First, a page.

More Than Just Noodles At Hung-Ry

Hung-Ry RestaurantSuzanne Rozdeba Hung-Ry, 55 Bond Street.

In the course of my first lunch at Hung-Ry, a neo-noodle restaurant at 55 Bond Street, I used my chopsticks to tweezer from my bowl a rather odd black wedge-shaped object, walked it over to the chef, Michael Hodgkins, who was standing behind the counter and said, “What’s this?”

“That’s the gizzard,” Mike explained. “It filters the soil which gets into the chicken’s system and gives it a. . .” He searched for the word.


“Earthy flavor.” A lot of people, Mike added, regard a gizzard with deep suspicion. I had, too. But by the time I had reached the bottom of my duck breast noodle soup, I was hunting everywhere for those cushy, earthy bits of innard.

When I say that Hung-Ry practices neo-noodle cuisine, I mean that Mike has adapted the Chinese convention of broth, noodle and meat for a different world, and a different palate. Mike’s own training is French — he says that he worked for people who worked for Alain Ducasse, which I suppose is something like jamming with someone who once jammed with Bono — and he has infused into this ancient and rather tired staple a thrilling intensity of flavor and a commitment to fresh and exotic products. The duck breast in my soup had been exquisitely grilled and layered atop a bed of thick noodles which Chen, the noodle-man, had just finished stretching and twisting and yanking and then chopping. The broth was so redolent of distilled essence of duck that I couldn’t bear to order a dessert for fear of dispersing the flavor.

Hung-Ry is a soigné kind of place. A sommelier is available on the premises even at lunch time. The tea served with my soup was so terribly refined that the teabag, which contained several grains of toasted rice, only ever so slightly discolored the water. But this is as it should be, because Hung-Ry is deeply serious about the essential task at hand, which is to say noodles, meat, vegetables and broth.

I went by the restaurant one morning, and found Mike, a rail-thin and rather saturnine character, perched at his station behind the counter with a large tray of gizzards in front of him. He then proceeded to trowel on a big white lump of duck fat. Then a yellow lump. I asked what kind of fat that was. “Uh, the Muslims wouldn’t like that,” Mike said cautiously. He then put the gizzards in the oven to poach in the duck and pork fat. Later he would sauté them, though Mike observed that whatever water remained inside had a nasty way of leaping up into his eyes. All this, just for gizzards.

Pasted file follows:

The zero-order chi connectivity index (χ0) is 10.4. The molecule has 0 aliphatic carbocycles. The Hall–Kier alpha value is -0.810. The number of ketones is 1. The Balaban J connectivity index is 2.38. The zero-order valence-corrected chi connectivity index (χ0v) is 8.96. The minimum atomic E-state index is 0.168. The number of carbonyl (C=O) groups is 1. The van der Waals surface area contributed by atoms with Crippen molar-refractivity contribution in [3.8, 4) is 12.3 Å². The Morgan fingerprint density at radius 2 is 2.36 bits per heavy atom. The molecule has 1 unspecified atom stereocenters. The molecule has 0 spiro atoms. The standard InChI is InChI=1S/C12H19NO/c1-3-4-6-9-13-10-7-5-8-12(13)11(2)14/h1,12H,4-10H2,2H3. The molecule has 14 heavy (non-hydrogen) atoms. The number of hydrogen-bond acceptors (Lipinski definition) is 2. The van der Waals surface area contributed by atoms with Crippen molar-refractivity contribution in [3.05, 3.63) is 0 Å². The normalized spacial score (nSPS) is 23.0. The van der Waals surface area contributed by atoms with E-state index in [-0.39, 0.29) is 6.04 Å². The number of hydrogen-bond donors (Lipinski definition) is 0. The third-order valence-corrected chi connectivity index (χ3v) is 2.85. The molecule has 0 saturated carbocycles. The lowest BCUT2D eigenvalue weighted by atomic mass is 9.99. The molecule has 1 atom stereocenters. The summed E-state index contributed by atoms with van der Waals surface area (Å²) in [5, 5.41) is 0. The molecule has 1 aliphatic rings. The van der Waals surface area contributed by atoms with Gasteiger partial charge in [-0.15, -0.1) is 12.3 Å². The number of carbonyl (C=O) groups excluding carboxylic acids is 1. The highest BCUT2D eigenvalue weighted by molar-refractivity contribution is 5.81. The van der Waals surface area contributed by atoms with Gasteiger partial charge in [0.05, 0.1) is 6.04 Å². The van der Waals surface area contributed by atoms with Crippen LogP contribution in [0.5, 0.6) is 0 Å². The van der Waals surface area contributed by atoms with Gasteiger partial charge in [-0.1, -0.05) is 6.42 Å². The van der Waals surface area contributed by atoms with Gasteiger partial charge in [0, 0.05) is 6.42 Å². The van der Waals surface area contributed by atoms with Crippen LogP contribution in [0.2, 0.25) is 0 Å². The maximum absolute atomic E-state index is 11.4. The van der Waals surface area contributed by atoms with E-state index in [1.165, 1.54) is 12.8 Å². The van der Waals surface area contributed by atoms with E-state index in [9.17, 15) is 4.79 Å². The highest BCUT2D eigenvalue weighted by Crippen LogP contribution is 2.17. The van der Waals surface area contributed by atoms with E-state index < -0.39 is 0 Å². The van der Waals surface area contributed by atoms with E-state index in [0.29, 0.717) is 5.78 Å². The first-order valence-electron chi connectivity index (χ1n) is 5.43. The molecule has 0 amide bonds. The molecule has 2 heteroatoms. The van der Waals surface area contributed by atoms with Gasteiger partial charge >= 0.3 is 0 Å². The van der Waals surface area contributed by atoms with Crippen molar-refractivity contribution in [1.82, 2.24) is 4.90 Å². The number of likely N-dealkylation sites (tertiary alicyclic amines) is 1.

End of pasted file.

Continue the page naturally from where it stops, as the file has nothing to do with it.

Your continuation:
Ascetically sipping water from a plastic container, Mike brought over two briskets which had marinated in Asian spices, a bucket of lobsters for broth, and then a platter of spices to be ground together — fennel, cinnamon, star anise. Mike combines Indian, Moroccan and Western spices, depending on the meat to be flavored and the spirit which moves him. He cut open a kabocha squash — a squat pumpkin with a brilliant orange flesh. “Very flavorful.” Everything is local, more or less. Mike grew up in Schenectady, in upstate New York, and says that he got his love of fresh produce from his mother, who somehow managed to scare up organic vegetables in that very inorganic neck of the woods.

Hung-Ry restaurantSuzanne Rozdeba The interior of Hung-Ry, where the chef’s favored seasonings include “Indian, Moroccan and Western spices, depending on the meat to be flavored and the spirit which moves him.”

Like so many fine chefs, Mike lets his imagination run riot on the starters. When I returned with friends, I ordered monkfish liver with loganberries and hen o’ the woods mushrooms. The liver was the color of foie gras, but this foie was not very gras — solid, clean and almost good-for-you-tasting. The little crenellated mushrooms had been sauteed until they turned crispy and almost dematerialized, like a grilled radicchio. We also got tiny raw shrimp, translucent, with a hint of acidity from a squeeze of Meyer lemon, served with thin discs of fennel, the whole thing topped with wafers of toasted kale.

As we made little noises of gustatory joy, I found that Mike had materialized at my elbow. “How was everything?” he asked. We raved, asked deep questions about shrimp preparation, raved some more. I looked up at Mike’s faintly stubbled chin and found that our taciturn and somewhat gloomy chef was actually. . .smiling. I was so moved that I had to turn away, lest he see that I was tearing up.

Hung-Ry, 55 Bond Street, 212-677-4864.